A Supportive Environment for Better Teaching Practices

A Supportive Environment for Better Teaching Practices

Joe Strickland – Traditionally, faculty working in higher education have experienced pedagogical isolation stemming from a lack of community and collegiality in teaching. While many colleges and universities have recently shown support for teaching and learning centers, substantive institutional and environmental support for good teaching may still be considered as an institutional shortcoming. Analysts at the Faculty Survey of Student Engagement (FSSE) used data from an extended item set pertaining to faculty perceptions of departmental, collegial, and institutional support for teaching to further explore how levels of teaching support vary across faculty characteristics and relate to the use of effective pedagogical practices. Over 3,000 faculty members across 30 institutions served as the sample respondents for an analysis of the following questions:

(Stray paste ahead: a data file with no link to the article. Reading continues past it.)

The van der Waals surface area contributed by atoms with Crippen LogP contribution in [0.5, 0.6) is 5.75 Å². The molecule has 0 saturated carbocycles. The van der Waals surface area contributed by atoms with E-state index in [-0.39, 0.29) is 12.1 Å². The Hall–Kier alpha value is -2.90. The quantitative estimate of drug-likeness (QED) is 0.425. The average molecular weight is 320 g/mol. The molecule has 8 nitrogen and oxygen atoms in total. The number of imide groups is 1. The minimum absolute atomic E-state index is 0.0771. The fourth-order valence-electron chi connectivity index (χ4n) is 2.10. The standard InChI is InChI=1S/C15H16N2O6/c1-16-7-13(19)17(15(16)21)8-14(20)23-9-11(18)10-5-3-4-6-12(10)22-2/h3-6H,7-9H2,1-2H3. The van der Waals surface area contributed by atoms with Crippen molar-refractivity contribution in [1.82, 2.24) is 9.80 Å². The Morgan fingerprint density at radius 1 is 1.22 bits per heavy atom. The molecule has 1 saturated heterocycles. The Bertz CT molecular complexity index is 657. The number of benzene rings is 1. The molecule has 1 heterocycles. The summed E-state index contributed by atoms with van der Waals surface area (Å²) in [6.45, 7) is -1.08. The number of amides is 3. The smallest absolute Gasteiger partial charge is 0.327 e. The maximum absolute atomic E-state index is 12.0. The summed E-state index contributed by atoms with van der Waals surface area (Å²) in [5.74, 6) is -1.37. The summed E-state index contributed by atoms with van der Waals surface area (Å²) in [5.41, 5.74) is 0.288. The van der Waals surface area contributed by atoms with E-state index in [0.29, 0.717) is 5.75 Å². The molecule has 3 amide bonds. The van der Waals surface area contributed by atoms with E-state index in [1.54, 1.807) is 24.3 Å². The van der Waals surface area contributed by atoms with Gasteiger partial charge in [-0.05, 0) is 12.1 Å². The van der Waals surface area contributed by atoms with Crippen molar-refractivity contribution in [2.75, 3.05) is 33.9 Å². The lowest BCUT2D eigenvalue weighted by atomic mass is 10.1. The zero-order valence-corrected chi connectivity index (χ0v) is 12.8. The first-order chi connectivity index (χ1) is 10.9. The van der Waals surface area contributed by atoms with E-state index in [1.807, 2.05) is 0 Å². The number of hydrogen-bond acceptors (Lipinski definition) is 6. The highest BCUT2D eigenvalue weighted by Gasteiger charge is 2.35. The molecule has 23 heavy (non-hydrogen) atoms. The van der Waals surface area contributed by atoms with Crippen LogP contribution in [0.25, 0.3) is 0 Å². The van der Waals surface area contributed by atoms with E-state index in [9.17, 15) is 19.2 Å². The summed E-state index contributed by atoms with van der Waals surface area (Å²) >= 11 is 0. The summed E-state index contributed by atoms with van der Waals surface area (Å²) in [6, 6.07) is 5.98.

1. How do faculty demographics and characteristics vary by levels of support for teaching?
  2. How do institutional characteristics vary by levels of support for teaching?
  3. How do teaching practices vary by levels of support for teaching?

Results of the study indicate that faculty members who teach within doctoral granting universities of high research activity (AR = 2.6, p <.01), or hold the academic rank of assistant professor (AR = 4.4, p < .01) are overrepresented as those that receive a low level of support for teaching. These findings are of particular interest as faculty members receiving a high level of support for teaching were also identified as being more likely to engage in the use of pedagogical practices across all 11 FSSE scales of good educational practice. Furthermore, faculty receiving low levels of support for teaching were more likely to have lower scores on FSSE Scales aligned with items of effective teaching (B = -.183, p <.01) and quality of student interactions with faculty, staff, and other students (B = -.415, p < .001). Findings such as these strengthen the argument for conducting further research on how institutions can form and maintain more positive and supportive cultures for teaching.

For more details about this study, see the presentation and handout presented at the annual Professional and Organizational Development (POD) Conference.